There is always some whippin’ boy in American society. While racial profiling is supposed to be illegal, its goes on all the time. And there’s a disproportionate number of people of color in prison. If you don’t have the “right” color of skin, then maybe you don’t worship the “right” way either. It’s a great way to keep all of “sorta haves” and “have nots” pitted against one another, isn’t it?

The Age War. I saw a comment to a story talking about the number of retirees who rely on Social Security as their primary income source. It was from a young kid, bragging about the fact that they had already saved $10,000 toward their retirement and just didn’t understand how these retirees couldn’t have managed to have saved for their retirement. Well, of course, this youngster doesn’t.

He/she didn’t live and work through the 1980s. He/she didn’t LOSE their retirement, after decades of saving, in a single day on Wall Street. He/she has not yet fallen victim to the fact that, during the past three decades, wages have stagnated while the cost of living has continued to spiral skyward.

Again, the economy, pitting us against one another for resources. Retirement. Jobs (if you aren’t old enough to retire). Basic survival.

Right now, kids can’t get summer jobs because they’re being filled by older people who can’t find anything else. There are proposals around the country to abolish child labor laws and to pay students BELOW minimum wage. For those of us under 55 but within 20-30 years of retirement, just who is it that is going to employ us into our 70s? Let’s just do it the way they did it a century ago: work ‘til you drop or slink off into the night to starve to death once you’re shown the door.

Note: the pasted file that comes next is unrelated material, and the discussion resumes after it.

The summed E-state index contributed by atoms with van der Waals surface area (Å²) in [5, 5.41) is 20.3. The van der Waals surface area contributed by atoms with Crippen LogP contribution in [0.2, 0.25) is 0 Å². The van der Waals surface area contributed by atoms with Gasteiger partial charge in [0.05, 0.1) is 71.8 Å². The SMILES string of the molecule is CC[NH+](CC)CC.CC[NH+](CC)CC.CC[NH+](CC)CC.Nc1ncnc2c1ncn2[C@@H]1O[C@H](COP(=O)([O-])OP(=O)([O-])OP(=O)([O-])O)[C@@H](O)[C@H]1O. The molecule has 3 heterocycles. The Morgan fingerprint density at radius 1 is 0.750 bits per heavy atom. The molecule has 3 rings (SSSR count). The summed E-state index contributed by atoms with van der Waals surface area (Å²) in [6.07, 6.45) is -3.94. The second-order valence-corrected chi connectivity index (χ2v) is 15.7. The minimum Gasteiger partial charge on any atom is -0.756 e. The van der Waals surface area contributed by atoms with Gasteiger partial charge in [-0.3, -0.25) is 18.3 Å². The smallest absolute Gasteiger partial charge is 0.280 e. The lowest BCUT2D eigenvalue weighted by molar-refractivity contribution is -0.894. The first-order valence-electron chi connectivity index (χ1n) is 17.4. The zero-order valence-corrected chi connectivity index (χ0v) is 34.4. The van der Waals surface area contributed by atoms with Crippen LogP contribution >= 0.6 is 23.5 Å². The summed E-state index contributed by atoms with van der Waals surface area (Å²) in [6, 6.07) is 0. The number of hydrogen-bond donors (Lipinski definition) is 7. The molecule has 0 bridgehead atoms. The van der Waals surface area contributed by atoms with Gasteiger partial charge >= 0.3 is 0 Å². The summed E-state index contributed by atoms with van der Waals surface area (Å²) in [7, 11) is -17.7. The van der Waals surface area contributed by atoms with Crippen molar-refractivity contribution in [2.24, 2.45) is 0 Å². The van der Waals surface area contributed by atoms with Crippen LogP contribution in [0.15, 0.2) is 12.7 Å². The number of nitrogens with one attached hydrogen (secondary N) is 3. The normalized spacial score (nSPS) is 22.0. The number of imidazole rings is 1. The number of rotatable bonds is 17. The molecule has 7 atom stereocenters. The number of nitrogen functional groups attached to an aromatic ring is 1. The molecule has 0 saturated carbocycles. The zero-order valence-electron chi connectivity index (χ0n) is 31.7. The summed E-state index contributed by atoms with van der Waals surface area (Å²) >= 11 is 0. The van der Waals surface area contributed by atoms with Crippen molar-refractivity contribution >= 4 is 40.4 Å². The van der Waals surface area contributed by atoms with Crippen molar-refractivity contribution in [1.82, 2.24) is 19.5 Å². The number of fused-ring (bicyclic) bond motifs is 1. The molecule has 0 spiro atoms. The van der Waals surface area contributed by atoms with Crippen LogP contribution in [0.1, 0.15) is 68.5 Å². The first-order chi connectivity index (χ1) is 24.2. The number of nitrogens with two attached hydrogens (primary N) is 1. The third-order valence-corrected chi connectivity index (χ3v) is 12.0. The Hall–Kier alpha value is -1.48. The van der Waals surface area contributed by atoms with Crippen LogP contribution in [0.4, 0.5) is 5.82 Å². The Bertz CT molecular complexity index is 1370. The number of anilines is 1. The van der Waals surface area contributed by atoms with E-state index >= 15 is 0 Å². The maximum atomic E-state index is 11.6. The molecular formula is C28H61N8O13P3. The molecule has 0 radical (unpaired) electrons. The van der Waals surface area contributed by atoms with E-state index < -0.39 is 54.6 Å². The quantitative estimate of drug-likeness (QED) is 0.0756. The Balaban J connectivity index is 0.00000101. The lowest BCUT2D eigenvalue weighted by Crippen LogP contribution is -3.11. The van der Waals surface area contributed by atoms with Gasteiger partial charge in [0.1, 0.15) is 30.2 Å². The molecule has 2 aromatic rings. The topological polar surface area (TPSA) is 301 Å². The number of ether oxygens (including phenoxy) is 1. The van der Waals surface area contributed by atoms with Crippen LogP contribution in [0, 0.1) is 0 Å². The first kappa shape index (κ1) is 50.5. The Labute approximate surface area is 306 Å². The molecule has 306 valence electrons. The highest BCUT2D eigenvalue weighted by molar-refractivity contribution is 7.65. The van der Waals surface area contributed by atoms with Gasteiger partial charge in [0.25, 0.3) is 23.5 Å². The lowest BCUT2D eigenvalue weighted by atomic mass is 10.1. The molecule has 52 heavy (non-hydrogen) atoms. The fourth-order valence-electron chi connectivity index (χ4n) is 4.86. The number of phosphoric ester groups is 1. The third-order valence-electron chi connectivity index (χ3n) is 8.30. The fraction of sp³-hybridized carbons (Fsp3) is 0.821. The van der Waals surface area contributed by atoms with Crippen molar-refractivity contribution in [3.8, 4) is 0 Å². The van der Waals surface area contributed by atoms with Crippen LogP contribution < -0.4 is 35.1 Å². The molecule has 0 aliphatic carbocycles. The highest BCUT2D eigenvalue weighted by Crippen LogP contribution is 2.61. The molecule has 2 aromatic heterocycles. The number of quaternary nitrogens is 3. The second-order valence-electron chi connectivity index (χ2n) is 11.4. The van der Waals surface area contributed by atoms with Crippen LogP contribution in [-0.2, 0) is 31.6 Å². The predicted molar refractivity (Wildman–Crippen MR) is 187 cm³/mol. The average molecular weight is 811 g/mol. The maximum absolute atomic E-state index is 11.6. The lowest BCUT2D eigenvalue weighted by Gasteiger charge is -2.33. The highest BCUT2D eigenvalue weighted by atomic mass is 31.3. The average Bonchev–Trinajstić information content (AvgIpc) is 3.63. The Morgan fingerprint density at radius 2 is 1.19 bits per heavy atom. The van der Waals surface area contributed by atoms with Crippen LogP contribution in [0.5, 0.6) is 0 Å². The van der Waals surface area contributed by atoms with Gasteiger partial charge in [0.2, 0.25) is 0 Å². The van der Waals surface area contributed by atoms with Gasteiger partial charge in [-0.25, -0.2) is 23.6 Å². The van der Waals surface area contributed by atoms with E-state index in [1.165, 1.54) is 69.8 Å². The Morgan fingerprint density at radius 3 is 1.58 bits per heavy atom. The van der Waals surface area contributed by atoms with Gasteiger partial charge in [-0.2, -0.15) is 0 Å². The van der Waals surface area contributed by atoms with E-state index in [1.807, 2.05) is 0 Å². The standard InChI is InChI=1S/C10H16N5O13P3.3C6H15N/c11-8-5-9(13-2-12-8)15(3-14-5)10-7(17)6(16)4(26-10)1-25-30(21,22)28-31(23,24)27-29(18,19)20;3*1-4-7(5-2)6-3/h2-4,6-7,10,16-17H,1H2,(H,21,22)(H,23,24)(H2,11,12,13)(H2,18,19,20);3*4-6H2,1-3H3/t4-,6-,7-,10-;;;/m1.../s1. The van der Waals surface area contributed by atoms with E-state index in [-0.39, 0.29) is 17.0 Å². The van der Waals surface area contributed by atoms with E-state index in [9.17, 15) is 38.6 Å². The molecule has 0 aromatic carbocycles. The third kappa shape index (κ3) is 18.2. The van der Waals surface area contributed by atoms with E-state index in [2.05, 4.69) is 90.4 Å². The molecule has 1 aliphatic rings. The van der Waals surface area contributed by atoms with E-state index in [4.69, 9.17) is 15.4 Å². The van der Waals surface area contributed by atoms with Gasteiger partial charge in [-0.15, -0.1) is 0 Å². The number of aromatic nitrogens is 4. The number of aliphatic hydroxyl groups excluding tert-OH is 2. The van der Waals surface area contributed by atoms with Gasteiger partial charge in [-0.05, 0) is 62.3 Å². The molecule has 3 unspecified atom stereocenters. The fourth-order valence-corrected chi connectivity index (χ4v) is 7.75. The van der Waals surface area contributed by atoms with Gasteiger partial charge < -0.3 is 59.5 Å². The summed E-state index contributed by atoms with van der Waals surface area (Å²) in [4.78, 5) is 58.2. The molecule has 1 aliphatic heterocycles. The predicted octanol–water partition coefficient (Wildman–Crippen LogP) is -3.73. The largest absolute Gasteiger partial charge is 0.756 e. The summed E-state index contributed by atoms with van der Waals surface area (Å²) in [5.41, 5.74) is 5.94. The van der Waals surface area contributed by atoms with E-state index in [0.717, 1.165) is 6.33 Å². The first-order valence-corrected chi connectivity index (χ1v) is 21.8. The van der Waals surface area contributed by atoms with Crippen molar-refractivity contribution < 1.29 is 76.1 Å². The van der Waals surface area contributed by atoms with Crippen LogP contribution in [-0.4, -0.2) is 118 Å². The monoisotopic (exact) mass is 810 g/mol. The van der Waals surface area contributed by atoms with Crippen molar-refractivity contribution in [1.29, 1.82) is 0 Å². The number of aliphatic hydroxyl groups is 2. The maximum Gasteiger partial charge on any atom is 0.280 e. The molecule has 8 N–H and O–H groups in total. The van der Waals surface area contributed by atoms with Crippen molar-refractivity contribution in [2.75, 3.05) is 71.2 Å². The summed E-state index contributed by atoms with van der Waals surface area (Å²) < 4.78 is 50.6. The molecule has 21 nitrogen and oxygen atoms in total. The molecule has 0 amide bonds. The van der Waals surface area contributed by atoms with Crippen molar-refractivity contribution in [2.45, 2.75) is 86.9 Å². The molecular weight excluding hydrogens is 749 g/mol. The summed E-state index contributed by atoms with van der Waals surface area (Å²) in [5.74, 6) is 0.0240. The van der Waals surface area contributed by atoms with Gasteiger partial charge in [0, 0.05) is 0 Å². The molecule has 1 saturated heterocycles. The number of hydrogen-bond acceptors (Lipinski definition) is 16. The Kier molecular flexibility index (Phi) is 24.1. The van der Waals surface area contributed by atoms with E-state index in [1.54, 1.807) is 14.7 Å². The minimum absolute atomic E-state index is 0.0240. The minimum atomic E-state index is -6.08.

So where does it end? And how?

I say it ends here, today, right now. And it ends by getting together as a people. Let’s stop fighting amongst ourselves – and start fighting FOR ourselves …with them! That’s going to mean facing some realities.

· Cutting taxes will neither stimulate growth nor create jobs. It didn’t when Ronald Reagan started it; it won’t today.
· Our Congressmen, who make six-figure incomes, need to stop disrespecting the people who pay those salaries – and begrudging decent wages to people who earn significantly less than they do. How full of yourself you must be to think what you do is so much more valuable than the work of teachers, policemen, firefighters and nurses.
· Politicians don’t care about anything but their careers. If they did, they would be concerned about doing things that are best for all of us as a people – not for their respective parties.

Mr. President … remember that inauguration quote? Mr. Boehner … how about you ask yourself "where are the jobs?"

1 comment:

Anonymous said...

All I can say is BRAVO BRAVO BRAVO BRAVO BRAVO BRAVO BRAVO BRAVISSIMO!!! And Brilliant. And thank you. The smug and arrogant kids have no idea how great the possibility is that they, too, may some day see their virtuous and noble savings wiped out by the perverse casino that is our investment system - odds massively favoring the house. They have no sense of even recent history to remind them of all the pensions that were just eliminated - pensions that many of those who are now dependent on social security worked for over many years. Unlike the contracts guaranteeing rich bounuses to Wall Street predators, contracts with ordinary working people carry no weight and can be unilaterally broken on the whim of the employer. The kids don't read Dickens any more. They should.